Your SlideShare is downloading. ×
Session #2: Intro to African American Music
Upcoming SlideShare
Loading in...5

Thanks for flagging this SlideShare!

Oops! An error has occurred.

Saving this for later? Get the SlideShare app to save on your phone or tablet. Read anywhere, anytime – even offline.
Text the download link to your phone
Standard text messaging rates apply

Session #2: Intro to African American Music


Published on

  • Be the first to comment

  • Be the first to like this

No Downloads
Total Views
On Slideshare
From Embeds
Number of Embeds
Embeds 0
No embeds

Report content
Flagged as inappropriate Flag as inappropriate
Flag as inappropriate

Select your reason for flagging this presentation as inappropriate.

No notes for slide


  • 1. Shedding Light on the Dark Continent Introduction to African American Music September 10, 2013
  • 2. Africa by the Numbers • Population nearing 1 billion people • 56 countries • There are over 3,000 ethnic groups in Africa – More than 370 in Nigeria alone • Pre-colonialization Africa had nearly 10,000 states/autonomous groups • Nearly 85% of the African population is affiliated with Christianity or Islam
  • 3. Today’s Objectives • Attempt to wrap our minds around the vast diversity of African culture and music • Develop of framework for thinking about African-derived music • Consider the “imagined” Africa and its musical legacy
  • 4. European Colonizers • Portugal • England • Germany • Belgium • Spain • France • The Netherlands
  • 5. Slave Ports of Africa
  • 6. The People and The State • Colonies are constructs designed to maximize access to resources for the colonizers. They are not drawn based on the residence of ethnic group boundaries. • African nation states are similar to colonies in that they are politically-driven imposed on groups of people that strive to unite ethnic groups under a new national identity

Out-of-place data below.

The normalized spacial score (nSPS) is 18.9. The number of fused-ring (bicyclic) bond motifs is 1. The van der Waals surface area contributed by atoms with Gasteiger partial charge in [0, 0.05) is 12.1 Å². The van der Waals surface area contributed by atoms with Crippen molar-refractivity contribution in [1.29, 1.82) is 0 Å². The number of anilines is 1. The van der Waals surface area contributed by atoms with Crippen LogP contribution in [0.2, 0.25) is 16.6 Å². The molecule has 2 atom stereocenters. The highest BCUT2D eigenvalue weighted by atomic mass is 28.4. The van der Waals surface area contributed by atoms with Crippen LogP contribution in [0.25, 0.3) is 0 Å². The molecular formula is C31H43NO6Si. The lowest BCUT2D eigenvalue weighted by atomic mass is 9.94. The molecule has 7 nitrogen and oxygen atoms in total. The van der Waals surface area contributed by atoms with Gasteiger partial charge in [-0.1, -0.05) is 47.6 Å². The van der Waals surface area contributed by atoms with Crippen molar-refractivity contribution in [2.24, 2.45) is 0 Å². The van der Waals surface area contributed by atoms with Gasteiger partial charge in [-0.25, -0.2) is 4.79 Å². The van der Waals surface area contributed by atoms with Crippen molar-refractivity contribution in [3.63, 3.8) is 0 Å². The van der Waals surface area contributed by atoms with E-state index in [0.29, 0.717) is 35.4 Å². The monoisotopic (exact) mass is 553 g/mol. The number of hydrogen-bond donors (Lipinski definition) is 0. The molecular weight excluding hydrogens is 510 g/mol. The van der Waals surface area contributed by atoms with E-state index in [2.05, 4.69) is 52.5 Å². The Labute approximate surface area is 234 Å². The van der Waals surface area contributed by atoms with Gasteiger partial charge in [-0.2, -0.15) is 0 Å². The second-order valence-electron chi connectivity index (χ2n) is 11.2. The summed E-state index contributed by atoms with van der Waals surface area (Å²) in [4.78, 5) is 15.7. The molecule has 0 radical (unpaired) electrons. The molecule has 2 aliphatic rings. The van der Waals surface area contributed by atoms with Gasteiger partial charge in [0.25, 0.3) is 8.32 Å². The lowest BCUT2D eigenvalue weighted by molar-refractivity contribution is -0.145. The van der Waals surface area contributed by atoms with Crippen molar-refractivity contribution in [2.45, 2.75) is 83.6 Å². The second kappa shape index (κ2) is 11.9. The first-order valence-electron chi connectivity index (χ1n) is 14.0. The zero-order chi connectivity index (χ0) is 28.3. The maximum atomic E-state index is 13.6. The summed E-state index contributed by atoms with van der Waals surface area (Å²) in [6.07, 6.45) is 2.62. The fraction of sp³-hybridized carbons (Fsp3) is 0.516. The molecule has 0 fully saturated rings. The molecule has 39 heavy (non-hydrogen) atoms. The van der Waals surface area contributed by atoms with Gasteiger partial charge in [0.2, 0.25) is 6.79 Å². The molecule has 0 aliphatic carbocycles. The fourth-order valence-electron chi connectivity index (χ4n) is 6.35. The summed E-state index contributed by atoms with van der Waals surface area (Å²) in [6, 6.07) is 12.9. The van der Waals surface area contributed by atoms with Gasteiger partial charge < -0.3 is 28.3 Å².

• 7. Music of Africa
  • 8. A Word about Transcription
  • 9. Olly Wilson’s Heterogenous Sound Ideal
  • 10. Rhythm The tendency to approach the organization of rhythm based on the principle of rhythmic and implied metrical contrast-a tendency to create musical events in which rhythmic clash or disagreement of accents is the ideal, and cross- rhythm and metrical ambiguity are the accepted, expected norm. (It is this conceptual approach that accounts for the quality of "swing" that Duke Ellington celebrated, which is the result of the "clash" or contrast that occurs on either a rhythmic or metrical level.)
  • 11. Percussive Timbre The tendency to approach singing or the playing of any instrument in a percussive manner -a manner in which qualitative stress accents are frequently used.
  • 12. Call and Response The tendency to create musical forms in which antiphonal, responsorial, or call-and-response musical structures abound. These responsorial structures frequently exist simultaneously on a number of different architectonic levels.
  • 13. High Density The tendency to create a high density of musical events within a relatively short musical time frame -a tendency to fill up all the musical space.
  • 14. Music + Movement The tendency to incorporate physical body motion as an integral part of the music making process.
  • 15. Imagined Africa • Dress • Religion • Tattoos • Language • Musical appropriation • Renaming
  • 16. Ethnmusicological Analysis • Brief bio of artist – Age – Ethnic group – Country of origin • Select a song (or songs) and think about how that artist manifests his/her ethnic/country/African identity